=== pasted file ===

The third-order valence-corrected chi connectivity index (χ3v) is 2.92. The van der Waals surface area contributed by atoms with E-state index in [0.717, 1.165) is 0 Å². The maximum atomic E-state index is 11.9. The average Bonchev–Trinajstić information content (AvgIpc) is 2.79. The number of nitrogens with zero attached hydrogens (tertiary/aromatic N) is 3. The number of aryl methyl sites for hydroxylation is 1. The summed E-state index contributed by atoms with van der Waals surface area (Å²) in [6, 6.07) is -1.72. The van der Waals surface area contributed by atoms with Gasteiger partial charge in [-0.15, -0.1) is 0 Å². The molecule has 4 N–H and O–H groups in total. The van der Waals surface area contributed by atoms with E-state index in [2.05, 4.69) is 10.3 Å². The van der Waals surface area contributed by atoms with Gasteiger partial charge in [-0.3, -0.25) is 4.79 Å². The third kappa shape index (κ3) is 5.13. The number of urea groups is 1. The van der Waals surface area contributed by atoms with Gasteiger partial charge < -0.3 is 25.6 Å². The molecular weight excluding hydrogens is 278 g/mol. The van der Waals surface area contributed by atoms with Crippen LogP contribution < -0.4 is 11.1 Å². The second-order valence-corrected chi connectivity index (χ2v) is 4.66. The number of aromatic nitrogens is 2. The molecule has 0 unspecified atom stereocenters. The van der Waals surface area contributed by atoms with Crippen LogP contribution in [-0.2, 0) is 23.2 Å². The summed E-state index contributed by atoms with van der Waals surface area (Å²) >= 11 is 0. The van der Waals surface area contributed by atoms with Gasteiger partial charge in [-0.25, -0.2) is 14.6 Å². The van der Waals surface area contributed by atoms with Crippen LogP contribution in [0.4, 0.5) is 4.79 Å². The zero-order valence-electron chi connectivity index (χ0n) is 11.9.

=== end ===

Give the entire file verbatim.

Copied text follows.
The third-order valence-corrected chi connectivity index (χ3v) is 2.92. The van der Waals surface area contributed by atoms with E-state index in [0.717, 1.165) is 0 Å². The maximum atomic E-state index is 11.9. The average Bonchev–Trinajstić information content (AvgIpc) is 2.79. The number of nitrogens with zero attached hydrogens (tertiary/aromatic N) is 3. The number of aryl methyl sites for hydroxylation is 1. The summed E-state index contributed by atoms with van der Waals surface area (Å²) in [6, 6.07) is -1.72. The van der Waals surface area contributed by atoms with Gasteiger partial charge in [-0.15, -0.1) is 0 Å². The molecule has 4 N–H and O–H groups in total. The van der Waals surface area contributed by atoms with E-state index in [2.05, 4.69) is 10.3 Å². The van der Waals surface area contributed by atoms with Gasteiger partial charge in [-0.3, -0.25) is 4.79 Å². The third kappa shape index (κ3) is 5.13. The number of urea groups is 1. The van der Waals surface area contributed by atoms with Gasteiger partial charge < -0.3 is 25.6 Å². The molecular weight excluding hydrogens is 278 g/mol. The van der Waals surface area contributed by atoms with Crippen LogP contribution < -0.4 is 11.1 Å². The second-order valence-corrected chi connectivity index (χ2v) is 4.66. The number of aromatic nitrogens is 2. The molecule has 0 unspecified atom stereocenters. The van der Waals surface area contributed by atoms with Crippen LogP contribution in [-0.2, 0) is 23.2 Å². The summed E-state index contributed by atoms with van der Waals surface area (Å²) >= 11 is 0. The van der Waals surface area contributed by atoms with Gasteiger partial charge in [-0.25, -0.2) is 14.6 Å². The van der Waals surface area contributed by atoms with Crippen LogP contribution in [0.4, 0.5) is 4.79 Å². The zero-order valence-electron chi connectivity index (χ0n) is 11.9.